These talking toys can tell a defense contractor everything your kid says
My Friend Cayla (Screen cap).

If you're thinking of buying a talking toy for your child this Christmas, you're really going to want to make sure to read the terms of service.

As Consumerist reports, several consumer groups have filed a complaint with the Federal Trade Commission against the makers of two talking children's toys: The My Friend Cayla doll and the i-Que Intelligent Robot.

The problem with these toys, the complaint alleges, is that their terms of service allow them to record everything they hear and then send that information back to Nuance Communications, a voice recognition software company that supplies the underlying technology behind the toys, but that also does work as a defense contractor.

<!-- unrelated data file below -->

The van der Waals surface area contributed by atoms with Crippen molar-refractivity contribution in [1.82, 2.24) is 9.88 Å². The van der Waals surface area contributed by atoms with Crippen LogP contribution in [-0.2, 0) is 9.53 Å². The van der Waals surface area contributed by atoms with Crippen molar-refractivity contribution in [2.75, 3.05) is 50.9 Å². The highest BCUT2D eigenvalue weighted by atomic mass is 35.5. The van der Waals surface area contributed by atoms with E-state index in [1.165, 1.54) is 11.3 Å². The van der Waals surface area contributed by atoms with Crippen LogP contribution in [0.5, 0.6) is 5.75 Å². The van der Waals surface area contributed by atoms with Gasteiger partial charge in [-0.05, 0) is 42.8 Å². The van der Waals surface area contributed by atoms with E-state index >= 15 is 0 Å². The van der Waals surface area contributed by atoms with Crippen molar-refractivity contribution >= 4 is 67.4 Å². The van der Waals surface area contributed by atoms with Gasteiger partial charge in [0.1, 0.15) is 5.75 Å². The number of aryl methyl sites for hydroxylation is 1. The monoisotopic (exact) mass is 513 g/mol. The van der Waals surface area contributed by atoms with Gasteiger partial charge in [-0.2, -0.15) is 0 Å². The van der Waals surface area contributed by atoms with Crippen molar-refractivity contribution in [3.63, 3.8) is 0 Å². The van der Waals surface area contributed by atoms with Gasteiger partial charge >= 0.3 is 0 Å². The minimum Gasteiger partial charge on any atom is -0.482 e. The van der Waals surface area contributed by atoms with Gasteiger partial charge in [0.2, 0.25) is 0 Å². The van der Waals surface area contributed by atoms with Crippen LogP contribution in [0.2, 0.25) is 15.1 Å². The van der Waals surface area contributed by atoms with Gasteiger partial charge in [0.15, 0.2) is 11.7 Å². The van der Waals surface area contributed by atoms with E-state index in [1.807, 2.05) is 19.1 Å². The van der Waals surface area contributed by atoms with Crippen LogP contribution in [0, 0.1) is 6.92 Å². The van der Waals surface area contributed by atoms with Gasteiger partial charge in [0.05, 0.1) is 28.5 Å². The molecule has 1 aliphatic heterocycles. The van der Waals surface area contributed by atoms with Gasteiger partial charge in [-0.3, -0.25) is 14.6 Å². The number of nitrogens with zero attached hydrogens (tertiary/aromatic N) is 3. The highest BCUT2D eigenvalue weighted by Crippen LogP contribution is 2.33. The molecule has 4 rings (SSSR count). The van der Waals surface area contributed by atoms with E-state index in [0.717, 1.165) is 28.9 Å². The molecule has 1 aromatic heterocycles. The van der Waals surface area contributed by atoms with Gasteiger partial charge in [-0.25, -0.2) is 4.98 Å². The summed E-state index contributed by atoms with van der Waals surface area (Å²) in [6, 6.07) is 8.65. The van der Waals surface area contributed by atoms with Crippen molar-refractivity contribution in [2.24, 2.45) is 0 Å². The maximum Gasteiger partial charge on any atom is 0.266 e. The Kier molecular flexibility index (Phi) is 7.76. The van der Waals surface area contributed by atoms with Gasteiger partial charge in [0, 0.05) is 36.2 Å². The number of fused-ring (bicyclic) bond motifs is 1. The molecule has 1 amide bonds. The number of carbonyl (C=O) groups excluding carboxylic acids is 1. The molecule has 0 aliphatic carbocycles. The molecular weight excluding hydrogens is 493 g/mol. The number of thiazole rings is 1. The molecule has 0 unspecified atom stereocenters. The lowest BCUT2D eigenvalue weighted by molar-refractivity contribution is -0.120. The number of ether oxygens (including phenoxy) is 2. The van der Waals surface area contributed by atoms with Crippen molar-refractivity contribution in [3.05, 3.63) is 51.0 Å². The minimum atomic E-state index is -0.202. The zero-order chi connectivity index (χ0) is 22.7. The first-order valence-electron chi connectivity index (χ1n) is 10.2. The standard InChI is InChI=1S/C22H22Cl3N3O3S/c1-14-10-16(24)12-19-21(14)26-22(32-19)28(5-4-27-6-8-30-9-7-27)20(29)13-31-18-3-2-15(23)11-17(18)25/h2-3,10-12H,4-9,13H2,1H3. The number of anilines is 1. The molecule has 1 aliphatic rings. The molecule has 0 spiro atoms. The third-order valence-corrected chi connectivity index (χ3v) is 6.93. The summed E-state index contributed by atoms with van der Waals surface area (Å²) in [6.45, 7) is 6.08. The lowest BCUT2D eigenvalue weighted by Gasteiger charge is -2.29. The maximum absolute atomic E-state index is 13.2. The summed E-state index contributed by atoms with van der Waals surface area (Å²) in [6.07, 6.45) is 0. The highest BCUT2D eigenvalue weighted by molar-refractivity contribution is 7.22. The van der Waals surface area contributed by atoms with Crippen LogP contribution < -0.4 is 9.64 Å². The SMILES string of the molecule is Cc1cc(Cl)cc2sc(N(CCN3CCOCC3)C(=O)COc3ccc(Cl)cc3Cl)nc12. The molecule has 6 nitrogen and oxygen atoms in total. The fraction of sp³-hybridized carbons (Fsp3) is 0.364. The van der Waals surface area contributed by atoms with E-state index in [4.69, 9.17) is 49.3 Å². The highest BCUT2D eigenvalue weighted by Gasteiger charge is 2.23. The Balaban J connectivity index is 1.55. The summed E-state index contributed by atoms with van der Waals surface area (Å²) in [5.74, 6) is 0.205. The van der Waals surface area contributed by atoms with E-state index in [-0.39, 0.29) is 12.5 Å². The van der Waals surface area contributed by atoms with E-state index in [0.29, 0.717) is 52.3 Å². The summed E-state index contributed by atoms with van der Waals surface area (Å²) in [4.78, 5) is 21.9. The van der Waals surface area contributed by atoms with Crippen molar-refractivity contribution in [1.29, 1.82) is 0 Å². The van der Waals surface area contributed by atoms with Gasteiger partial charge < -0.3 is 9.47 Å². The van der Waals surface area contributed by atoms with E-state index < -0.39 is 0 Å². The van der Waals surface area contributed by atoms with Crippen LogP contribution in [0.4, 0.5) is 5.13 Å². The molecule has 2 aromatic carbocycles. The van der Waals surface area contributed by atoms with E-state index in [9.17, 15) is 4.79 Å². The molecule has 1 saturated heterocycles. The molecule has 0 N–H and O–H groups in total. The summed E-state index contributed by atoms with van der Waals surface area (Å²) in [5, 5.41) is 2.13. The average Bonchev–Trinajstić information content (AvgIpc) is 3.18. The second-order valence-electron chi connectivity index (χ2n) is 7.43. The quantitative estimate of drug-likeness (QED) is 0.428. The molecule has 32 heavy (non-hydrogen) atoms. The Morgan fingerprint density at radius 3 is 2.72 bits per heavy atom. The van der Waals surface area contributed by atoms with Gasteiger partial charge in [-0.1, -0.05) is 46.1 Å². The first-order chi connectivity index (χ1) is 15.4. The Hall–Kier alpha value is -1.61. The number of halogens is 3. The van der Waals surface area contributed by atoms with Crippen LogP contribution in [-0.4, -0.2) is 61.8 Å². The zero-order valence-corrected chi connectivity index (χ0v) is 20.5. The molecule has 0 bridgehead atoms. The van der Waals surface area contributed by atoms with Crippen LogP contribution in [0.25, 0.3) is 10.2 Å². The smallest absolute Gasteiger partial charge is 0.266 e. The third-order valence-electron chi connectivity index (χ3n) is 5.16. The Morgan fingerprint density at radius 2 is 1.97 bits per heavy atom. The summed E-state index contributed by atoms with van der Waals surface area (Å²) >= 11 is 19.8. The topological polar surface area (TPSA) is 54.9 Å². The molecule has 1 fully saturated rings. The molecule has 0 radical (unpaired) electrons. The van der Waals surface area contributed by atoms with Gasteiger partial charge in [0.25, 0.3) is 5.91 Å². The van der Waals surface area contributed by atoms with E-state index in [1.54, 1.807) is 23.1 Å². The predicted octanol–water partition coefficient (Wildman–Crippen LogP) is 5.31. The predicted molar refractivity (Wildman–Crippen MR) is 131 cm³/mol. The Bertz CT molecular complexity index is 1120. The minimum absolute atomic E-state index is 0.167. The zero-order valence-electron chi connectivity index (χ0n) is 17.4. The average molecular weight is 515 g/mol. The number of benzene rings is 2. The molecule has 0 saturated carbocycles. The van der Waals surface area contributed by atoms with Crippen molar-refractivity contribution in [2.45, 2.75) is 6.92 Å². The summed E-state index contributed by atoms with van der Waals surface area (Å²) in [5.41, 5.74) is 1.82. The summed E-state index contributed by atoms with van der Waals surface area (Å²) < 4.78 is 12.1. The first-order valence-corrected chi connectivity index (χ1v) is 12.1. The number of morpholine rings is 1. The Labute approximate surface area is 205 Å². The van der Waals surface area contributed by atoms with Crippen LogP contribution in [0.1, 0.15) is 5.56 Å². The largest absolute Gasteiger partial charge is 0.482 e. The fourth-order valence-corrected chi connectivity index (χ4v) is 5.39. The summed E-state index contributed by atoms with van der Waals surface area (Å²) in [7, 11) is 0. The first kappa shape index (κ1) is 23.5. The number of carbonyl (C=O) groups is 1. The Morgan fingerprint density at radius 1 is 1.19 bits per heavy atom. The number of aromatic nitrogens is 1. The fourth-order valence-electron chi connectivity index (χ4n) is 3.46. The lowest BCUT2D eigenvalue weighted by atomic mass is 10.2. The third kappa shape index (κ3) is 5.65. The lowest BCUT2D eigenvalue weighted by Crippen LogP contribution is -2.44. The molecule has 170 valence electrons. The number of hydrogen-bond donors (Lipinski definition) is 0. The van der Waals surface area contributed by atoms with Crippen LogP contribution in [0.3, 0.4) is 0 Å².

In particular, the groups are crying foul over the fact both toys are covered by Nuance's general privacy policy, which states that they "may use the information that we collect for our internal purposes to develop, tune, enhance, and improve our products and services, and for advertising and marketing."

Where things get strange, however, is when the privacy policy later states that "if you are under 18 or otherwise would be required to have parent or guardian consent to share information with Nuance, you should not send any information about yourself to us."

This is odd since the toys covered by this policy are being targeted toward young children who will have no understanding about what they should or should not tell their toys while using them.

Consumerist notes that the complaint alleges Nuance's privacy policy violates Children's Online Privacy Protection Act of 1998, which states that "companies gathering children’s data have to provide notice to, and obtain consent from, parents about their privacy practices; that they have to permit parents access to review their kids’ data or have it deleted; and that they need to give parents the option of letting their kids’ data be used internally but not shared with third parties."

A fully detailed analysis of what the toys do and where they send data can be found at this link.